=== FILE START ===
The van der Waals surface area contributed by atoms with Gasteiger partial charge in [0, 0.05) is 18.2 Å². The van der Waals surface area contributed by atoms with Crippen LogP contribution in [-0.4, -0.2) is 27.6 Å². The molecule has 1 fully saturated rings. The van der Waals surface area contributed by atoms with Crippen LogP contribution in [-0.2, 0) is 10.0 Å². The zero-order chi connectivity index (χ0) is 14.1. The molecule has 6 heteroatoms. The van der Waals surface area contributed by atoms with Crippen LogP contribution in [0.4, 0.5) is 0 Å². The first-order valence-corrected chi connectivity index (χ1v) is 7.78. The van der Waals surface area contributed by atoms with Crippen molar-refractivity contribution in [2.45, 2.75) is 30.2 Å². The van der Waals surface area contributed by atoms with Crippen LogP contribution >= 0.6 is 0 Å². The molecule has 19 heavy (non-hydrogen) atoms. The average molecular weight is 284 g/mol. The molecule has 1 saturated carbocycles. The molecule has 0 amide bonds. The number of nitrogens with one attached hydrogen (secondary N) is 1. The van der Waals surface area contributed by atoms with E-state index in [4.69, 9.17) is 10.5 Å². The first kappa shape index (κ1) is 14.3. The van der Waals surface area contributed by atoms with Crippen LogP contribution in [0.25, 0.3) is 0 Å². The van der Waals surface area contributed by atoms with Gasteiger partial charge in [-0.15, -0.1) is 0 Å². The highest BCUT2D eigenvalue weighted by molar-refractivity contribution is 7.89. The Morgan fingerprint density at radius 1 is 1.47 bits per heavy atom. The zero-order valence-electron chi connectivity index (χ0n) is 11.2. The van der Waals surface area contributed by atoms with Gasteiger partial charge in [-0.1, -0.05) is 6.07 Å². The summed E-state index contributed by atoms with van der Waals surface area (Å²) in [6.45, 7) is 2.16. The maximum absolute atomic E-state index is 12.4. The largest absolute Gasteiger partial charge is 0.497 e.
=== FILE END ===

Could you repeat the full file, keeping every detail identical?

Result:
The van der Waals surface area contributed by atoms with Gasteiger partial charge in [0, 0.05) is 18.2 Å². The van der Waals surface area contributed by atoms with Crippen LogP contribution in [-0.4, -0.2) is 27.6 Å². The molecule has 1 fully saturated rings. The van der Waals surface area contributed by atoms with Crippen LogP contribution in [-0.2, 0) is 10.0 Å². The zero-order chi connectivity index (χ0) is 14.1. The molecule has 6 heteroatoms. The van der Waals surface area contributed by atoms with Crippen LogP contribution in [0.4, 0.5) is 0 Å². The first-order valence-corrected chi connectivity index (χ1v) is 7.78. The van der Waals surface area contributed by atoms with Crippen molar-refractivity contribution in [2.45, 2.75) is 30.2 Å². The van der Waals surface area contributed by atoms with Crippen LogP contribution >= 0.6 is 0 Å². The molecule has 19 heavy (non-hydrogen) atoms. The average molecular weight is 284 g/mol. The molecule has 1 saturated carbocycles. The molecule has 0 amide bonds. The number of nitrogens with one attached hydrogen (secondary N) is 1. The van der Waals surface area contributed by atoms with E-state index in [4.69, 9.17) is 10.5 Å². The first kappa shape index (κ1) is 14.3. The van der Waals surface area contributed by atoms with Crippen LogP contribution in [0.25, 0.3) is 0 Å². The van der Waals surface area contributed by atoms with Gasteiger partial charge in [-0.15, -0.1) is 0 Å². The highest BCUT2D eigenvalue weighted by molar-refractivity contribution is 7.89. The Morgan fingerprint density at radius 1 is 1.47 bits per heavy atom. The zero-order valence-electron chi connectivity index (χ0n) is 11.2. The van der Waals surface area contributed by atoms with Gasteiger partial charge in [-0.1, -0.05) is 6.07 Å². The summed E-state index contributed by atoms with van der Waals surface area (Å²) in [6.45, 7) is 2.16. The maximum absolute atomic E-state index is 12.4. The largest absolute Gasteiger partial charge is 0.497 e.